The clinic also provides an opportunity for undergraduate and graduate students to get hands-on experience as well as a laboratory for faculty members to conduct research.
ASH Foundation New Century Doctoral Scholarship Awarded
Congratulations to CSD Ph.D. candidate Jessica Caron who has been awarded an American Speech-Language-Hearing Foundation New Century Doctoral Scholarship. The awards are competitive awards provided to outstanding students in research doctoral programs who are committed to pursuing teacher-investigator careers in communication sciences and disorders.
Students Pass Candidacy Exams
Congratulations to Jessica Caron and Michelle Therrien who have both passed their candidacy exams. Jessica conducted three studies to advance the understanding of the role of social media to enhance communication f or individuals who require Augmentative and Alternative Communication. Michelle studied conducted a systematic review of the research on peer interaction for children who use aided AAC, considered implications for practice and determined suggested directions for future research.
Department News from Penn State News
Ten students will represent the College of Health and Human Development as student marshals during at the May 9, 2015, commencement ceremony at Penn State.
A common frustration among many parents is wondering how to get their kids to ‘disconnect’ from devices—computers, phones, and gaming consoles—in order to maintain healthy lifestyles and develop meaningful relationships. In the case of parents of children with autism spectrum disorder (ASD), however, Penn State researchers have found that parents actually embrace their child’s use of video games.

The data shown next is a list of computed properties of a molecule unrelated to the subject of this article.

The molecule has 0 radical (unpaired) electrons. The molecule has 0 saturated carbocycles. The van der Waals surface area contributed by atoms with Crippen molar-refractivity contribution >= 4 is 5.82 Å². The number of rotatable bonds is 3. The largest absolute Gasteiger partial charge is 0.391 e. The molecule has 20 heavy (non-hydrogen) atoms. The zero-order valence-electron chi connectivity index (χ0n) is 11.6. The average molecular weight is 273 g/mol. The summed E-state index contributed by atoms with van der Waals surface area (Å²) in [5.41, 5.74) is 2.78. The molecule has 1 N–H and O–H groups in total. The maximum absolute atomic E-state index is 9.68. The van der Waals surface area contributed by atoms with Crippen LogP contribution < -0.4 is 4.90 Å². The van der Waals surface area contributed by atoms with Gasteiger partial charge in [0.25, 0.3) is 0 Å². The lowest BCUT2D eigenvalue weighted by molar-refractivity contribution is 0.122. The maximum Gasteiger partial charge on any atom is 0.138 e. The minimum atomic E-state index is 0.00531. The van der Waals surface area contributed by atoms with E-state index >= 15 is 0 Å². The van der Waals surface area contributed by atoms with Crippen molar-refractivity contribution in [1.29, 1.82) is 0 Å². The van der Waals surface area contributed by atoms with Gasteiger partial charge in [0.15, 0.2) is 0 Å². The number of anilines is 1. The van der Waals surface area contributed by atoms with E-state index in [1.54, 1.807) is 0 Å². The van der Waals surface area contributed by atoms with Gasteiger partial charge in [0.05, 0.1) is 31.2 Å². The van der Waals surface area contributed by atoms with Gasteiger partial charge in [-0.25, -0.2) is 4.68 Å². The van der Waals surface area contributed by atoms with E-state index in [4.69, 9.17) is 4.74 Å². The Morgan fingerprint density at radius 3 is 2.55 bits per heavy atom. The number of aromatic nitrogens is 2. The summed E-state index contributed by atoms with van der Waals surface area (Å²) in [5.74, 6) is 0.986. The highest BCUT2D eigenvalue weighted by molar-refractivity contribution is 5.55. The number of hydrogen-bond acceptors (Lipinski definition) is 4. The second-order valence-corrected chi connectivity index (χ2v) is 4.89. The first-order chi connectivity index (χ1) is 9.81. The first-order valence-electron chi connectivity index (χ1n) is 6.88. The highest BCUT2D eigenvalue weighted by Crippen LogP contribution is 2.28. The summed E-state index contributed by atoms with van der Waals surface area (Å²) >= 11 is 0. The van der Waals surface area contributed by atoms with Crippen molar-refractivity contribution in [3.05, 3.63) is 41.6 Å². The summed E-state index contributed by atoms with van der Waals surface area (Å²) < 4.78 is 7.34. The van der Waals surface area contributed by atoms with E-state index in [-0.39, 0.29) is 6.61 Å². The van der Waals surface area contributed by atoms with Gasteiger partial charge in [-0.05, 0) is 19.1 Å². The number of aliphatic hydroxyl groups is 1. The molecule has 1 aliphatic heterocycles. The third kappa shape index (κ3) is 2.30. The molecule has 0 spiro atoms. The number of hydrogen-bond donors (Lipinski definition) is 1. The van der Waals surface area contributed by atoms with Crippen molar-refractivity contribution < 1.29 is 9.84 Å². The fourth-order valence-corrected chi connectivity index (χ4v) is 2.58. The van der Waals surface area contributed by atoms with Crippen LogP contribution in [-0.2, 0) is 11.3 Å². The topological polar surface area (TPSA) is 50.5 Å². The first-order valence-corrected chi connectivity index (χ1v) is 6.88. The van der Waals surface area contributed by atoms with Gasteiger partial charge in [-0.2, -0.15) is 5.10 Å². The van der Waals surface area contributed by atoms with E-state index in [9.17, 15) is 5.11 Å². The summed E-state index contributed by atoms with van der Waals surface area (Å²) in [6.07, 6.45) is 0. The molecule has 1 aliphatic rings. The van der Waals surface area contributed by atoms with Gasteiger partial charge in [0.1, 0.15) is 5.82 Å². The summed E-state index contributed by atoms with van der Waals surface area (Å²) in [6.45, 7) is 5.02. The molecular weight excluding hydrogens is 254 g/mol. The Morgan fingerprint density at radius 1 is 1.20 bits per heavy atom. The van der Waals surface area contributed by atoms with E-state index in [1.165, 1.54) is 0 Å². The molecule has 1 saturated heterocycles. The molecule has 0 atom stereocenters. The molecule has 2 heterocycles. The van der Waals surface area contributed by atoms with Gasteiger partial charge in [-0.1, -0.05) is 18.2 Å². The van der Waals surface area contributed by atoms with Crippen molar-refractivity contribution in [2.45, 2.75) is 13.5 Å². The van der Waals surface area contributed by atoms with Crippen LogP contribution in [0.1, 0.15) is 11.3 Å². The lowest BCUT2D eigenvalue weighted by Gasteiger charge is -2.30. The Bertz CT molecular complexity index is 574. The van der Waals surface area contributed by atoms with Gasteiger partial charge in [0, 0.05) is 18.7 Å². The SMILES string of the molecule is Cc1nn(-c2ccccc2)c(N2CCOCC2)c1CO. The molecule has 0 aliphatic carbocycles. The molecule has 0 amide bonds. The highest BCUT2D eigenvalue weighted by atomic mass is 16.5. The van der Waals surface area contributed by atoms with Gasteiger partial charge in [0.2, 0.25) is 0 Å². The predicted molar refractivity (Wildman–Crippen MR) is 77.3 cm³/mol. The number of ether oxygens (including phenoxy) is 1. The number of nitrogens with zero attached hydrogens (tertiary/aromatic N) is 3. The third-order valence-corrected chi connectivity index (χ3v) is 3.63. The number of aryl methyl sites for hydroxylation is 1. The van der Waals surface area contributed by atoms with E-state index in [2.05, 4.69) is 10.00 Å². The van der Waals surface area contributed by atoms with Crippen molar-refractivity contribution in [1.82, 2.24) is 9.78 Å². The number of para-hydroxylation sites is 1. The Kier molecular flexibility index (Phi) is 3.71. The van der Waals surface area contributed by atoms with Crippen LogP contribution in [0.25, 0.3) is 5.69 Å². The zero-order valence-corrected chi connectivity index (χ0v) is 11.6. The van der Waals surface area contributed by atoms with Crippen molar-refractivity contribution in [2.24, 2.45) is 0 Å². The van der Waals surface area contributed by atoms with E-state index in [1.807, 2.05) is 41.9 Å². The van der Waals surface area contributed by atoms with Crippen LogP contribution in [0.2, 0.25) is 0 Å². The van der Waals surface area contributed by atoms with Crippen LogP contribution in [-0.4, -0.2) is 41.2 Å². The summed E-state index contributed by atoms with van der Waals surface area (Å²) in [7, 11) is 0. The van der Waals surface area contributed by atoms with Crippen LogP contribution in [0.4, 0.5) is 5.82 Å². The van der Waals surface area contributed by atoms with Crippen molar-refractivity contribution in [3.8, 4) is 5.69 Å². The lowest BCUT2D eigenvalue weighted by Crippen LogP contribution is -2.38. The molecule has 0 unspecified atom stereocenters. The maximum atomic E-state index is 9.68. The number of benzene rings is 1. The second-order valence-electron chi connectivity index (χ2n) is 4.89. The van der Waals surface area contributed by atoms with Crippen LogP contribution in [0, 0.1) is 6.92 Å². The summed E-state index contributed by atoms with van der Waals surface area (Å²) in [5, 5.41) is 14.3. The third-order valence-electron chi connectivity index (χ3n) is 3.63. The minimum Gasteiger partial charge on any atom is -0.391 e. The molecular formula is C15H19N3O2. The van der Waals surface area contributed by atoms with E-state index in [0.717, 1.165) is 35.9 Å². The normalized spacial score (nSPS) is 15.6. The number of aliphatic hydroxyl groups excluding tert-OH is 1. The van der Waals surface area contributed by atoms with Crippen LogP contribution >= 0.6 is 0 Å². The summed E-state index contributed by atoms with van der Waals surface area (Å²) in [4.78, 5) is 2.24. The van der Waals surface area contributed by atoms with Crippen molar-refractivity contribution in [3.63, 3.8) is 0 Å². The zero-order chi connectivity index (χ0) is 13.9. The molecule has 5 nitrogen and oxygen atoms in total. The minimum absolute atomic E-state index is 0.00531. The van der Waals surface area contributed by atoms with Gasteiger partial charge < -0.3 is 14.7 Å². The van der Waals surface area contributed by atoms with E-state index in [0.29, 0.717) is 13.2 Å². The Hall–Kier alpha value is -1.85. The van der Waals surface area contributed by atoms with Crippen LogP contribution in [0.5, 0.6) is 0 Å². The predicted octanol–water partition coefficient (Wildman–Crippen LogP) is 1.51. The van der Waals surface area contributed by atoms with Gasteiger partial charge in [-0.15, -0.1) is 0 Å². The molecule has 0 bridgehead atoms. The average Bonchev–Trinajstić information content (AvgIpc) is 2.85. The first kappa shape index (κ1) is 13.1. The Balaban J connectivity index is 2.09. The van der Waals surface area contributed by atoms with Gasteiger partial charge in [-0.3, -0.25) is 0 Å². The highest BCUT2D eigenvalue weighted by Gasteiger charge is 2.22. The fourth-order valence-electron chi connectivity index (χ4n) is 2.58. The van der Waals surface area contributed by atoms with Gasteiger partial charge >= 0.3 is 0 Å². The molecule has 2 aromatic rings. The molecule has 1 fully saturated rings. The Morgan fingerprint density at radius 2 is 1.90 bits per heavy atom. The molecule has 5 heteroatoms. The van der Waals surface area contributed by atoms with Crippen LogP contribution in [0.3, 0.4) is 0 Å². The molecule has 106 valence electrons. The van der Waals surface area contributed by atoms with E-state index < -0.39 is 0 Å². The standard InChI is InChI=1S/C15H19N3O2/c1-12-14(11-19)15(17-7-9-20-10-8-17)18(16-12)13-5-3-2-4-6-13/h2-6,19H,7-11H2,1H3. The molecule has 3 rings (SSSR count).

Penn State's College of Health and Human Development Alumni Society recently recognized several faculty members, staff members and students for their accomplishments.
Penn State's College of Health and Human Development Alumni Society presented eight students with the Alumni Recognition for Student Excellence Award during an awards luncheon Friday, April 24.
Nicole M. Etter, one of the newest researchers and faculty members at the Department of Communication Sciences and Disorders in the College of Health and Human Development, is continuing her research in the area of speech disorders at Penn State.
For one day, Introduction to Audiology students wear an earplug in their dominant ear, which is the same as their dominant writing hand, and then document their experiences. Students are encouraged to wear the earplug on a day with activities, such as classes, dinner with friends and extracurricular activities.
Anne Marie “Kitty” Kubat, one of the newest faculty members of the Department of Communication Sciences and Disorders in the College of Health and Human Development at Penn State, will spearhead support groups for adults with dementia and their caregivers.
A research-based literacy program teaches children with little or no speech to read, write, and relate to others.
Penn State’s Department of Communication Sciences and Disorders (CSD), in collaboration with a variety of other health care organizations and research centers, is leading research, training and dissemination of information to improve outcomes for those who rely on alternative communication.
Penn State's Department of Communication Sciences and Disorders has been awarded a grant to improve quality of life for those with unique communication needs.